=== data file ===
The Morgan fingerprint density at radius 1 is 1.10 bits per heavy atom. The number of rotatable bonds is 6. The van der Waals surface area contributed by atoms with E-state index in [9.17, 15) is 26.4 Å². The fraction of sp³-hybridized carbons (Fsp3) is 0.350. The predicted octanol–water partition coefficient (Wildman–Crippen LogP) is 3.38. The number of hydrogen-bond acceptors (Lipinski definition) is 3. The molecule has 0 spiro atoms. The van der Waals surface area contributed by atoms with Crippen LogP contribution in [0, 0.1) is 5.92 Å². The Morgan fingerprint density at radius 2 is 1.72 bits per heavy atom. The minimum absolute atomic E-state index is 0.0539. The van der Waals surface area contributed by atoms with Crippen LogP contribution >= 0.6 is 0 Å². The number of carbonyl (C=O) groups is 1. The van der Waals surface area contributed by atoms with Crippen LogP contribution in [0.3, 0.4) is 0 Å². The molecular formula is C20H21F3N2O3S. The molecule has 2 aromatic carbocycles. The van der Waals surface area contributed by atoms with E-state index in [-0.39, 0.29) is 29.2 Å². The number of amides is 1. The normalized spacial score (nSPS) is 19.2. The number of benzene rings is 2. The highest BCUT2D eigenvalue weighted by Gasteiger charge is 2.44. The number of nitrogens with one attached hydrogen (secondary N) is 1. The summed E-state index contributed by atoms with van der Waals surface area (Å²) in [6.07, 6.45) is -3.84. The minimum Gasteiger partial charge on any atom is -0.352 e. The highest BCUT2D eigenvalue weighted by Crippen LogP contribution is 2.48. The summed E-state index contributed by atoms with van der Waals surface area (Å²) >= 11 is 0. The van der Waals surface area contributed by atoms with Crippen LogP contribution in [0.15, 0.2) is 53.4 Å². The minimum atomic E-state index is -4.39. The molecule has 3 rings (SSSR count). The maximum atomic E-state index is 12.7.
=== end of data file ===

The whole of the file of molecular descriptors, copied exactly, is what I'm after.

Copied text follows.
The Morgan fingerprint density at radius 1 is 1.10 bits per heavy atom. The number of rotatable bonds is 6. The van der Waals surface area contributed by atoms with E-state index in [9.17, 15) is 26.4 Å². The fraction of sp³-hybridized carbons (Fsp3) is 0.350. The predicted octanol–water partition coefficient (Wildman–Crippen LogP) is 3.38. The number of hydrogen-bond acceptors (Lipinski definition) is 3. The molecule has 0 spiro atoms. The van der Waals surface area contributed by atoms with Crippen LogP contribution in [0, 0.1) is 5.92 Å². The Morgan fingerprint density at radius 2 is 1.72 bits per heavy atom. The minimum absolute atomic E-state index is 0.0539. The van der Waals surface area contributed by atoms with Crippen LogP contribution >= 0.6 is 0 Å². The number of carbonyl (C=O) groups is 1. The van der Waals surface area contributed by atoms with Crippen LogP contribution in [0.3, 0.4) is 0 Å². The molecular formula is C20H21F3N2O3S. The molecule has 2 aromatic carbocycles. The van der Waals surface area contributed by atoms with E-state index in [-0.39, 0.29) is 29.2 Å². The number of amides is 1. The normalized spacial score (nSPS) is 19.2. The number of benzene rings is 2. The highest BCUT2D eigenvalue weighted by Gasteiger charge is 2.44. The number of nitrogens with one attached hydrogen (secondary N) is 1. The summed E-state index contributed by atoms with van der Waals surface area (Å²) in [6.07, 6.45) is -3.84. The minimum Gasteiger partial charge on any atom is -0.352 e. The highest BCUT2D eigenvalue weighted by Crippen LogP contribution is 2.48. The summed E-state index contributed by atoms with van der Waals surface area (Å²) >= 11 is 0. The van der Waals surface area contributed by atoms with Crippen LogP contribution in [0.15, 0.2) is 53.4 Å². The minimum atomic E-state index is -4.39. The molecule has 3 rings (SSSR count). The maximum atomic E-state index is 12.7.